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Worcester Art Museum’s Waschek Moves Aggressively Into New Era

Tuesday, May 21, 2013


Going after his customer--Worcester Art Museum director Matthias Waschek.

For all of its 115 years, the Worcester Art Museum has been the mountain, and Greater Worcester’s residents have been Mohammed. Matthias Waschek wants to reverse that dynamic, so that the mountain also goes to Mohammed. One of his first small steps, after he arrived in November 2011 as WAM’s new director, was to re-open the museum’s massive front doors to the public.  

As Geoff Edgars reported for The Boston Globe in June 2012, the bronze front doors at WAM’s Salisbury Street entrance had been locked for three years, “a reminder of the institution's perpetual money crunch. That change[d], as … Waschek announce[d] the first part of his plan to revive the sleepy institution.”

Not only did WAM permanently re-open its front doors, it also waived its $14 visitor-entrance fee last July and August. The goal: to focus public attention on the struggling, 35,000-piece museum, which last year attracted less than 50,000 visitors and continued to fall in the shadow of successful Boston art showcases such as the Museum of Fine Arts and the Isabella Stewart Gardner Museum.

"This is the unsung jewel," Edgars quoted Barry Morgan, the Worcester native whose contribution had enabled the museum to open the entrance. "It's hard to pull people from the view that everything is in Boston. You have to lure them to Worcester."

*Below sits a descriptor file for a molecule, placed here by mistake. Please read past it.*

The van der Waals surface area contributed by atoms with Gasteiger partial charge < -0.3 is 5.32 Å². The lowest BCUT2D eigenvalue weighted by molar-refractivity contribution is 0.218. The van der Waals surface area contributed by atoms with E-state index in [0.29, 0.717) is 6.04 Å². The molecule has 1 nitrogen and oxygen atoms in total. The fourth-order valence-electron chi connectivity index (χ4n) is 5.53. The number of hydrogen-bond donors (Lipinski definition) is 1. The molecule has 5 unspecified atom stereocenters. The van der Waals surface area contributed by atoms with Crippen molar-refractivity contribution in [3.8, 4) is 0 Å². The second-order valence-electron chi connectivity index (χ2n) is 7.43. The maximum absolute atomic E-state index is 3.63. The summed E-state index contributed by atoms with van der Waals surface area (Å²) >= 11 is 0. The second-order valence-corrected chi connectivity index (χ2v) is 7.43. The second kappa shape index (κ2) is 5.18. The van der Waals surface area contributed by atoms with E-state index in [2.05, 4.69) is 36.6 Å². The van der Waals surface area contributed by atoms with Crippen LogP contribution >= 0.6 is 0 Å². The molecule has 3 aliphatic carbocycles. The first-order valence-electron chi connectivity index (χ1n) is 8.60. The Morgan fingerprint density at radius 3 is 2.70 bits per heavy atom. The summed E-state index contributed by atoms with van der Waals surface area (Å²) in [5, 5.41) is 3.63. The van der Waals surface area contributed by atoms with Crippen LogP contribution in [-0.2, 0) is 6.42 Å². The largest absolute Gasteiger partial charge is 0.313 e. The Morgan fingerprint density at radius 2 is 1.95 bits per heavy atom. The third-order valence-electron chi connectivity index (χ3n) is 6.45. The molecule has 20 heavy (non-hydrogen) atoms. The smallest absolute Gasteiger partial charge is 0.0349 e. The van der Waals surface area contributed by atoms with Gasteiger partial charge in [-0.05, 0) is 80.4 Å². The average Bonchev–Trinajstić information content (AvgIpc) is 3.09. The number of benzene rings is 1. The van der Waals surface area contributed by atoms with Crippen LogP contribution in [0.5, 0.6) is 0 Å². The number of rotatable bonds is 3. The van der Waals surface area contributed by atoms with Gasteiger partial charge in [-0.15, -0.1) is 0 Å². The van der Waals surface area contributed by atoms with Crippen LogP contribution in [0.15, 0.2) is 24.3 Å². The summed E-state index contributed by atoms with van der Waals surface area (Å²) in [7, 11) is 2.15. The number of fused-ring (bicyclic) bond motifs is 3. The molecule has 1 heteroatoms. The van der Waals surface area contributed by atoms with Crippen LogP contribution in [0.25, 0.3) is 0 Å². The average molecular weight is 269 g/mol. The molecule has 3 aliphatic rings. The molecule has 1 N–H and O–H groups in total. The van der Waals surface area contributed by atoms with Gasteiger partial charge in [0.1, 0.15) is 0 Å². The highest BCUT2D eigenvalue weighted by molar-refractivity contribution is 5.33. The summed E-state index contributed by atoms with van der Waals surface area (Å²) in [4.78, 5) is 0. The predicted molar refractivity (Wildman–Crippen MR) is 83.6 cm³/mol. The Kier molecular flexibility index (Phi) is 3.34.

Closing the doors on the deficit

Last summer, WAM leaders expressed hope that the front-door reopening would attract many more visitors to view its collection, which includes masterpieces by Monet, Gauguin, and John Singer Sargent. It had been several decades since the museum had attracted as many as 200,000 people a year.

As Waschek noted last November in his presentation to WAM’s Annual Meeting of the Corporation, “We are still some ways off reaching our goal of welcoming 200,000 visitors a year by 2020. In [fiscal] 2011, we had 31,435 visitors to our gallery spaces. The good news is that our admissions in [fiscal] 2012, the year of transition, rose to 45,589 – this, particularly thanks to the success of Ron Rosenstock’s exhibition, and focused marketing around exhibitions and key events, including opening the Salisbury doors and free admission during July and August.”

By re-opening WAM’s front doors in order to expand its core base, Waschek expects to close the doors on the museum’s budget deficit, which was $1.5 million on $9 million in revenues. He also plans to reach out to what he calls Worcester’s “fragile publics” in a “meaningful, sustainable way.”

Becoming a part of the social glue

Prior joining WAM, Waschek had a 20-year, international career in the art world. One of his key goals has been to make the art museums where he has worked more accessible to the general public.

As director of the Pulitzer Foundation for the Arts in St. Louis from 2003 until he joined WAM nearly two years ago, Waschek built that institution’s structure and shaped its identity. Because of his leadership efforts, the Pulitzer is now both locally anchored by and nationally recognized for its exhibitions and programming.

Before moving to the United States, Waschek was head of Academic Programs at the Louvre Museumin Paris. There, he conceived and led lecture series and symposia around collections and exhibitions, to interface between academia, the museum world and the general public.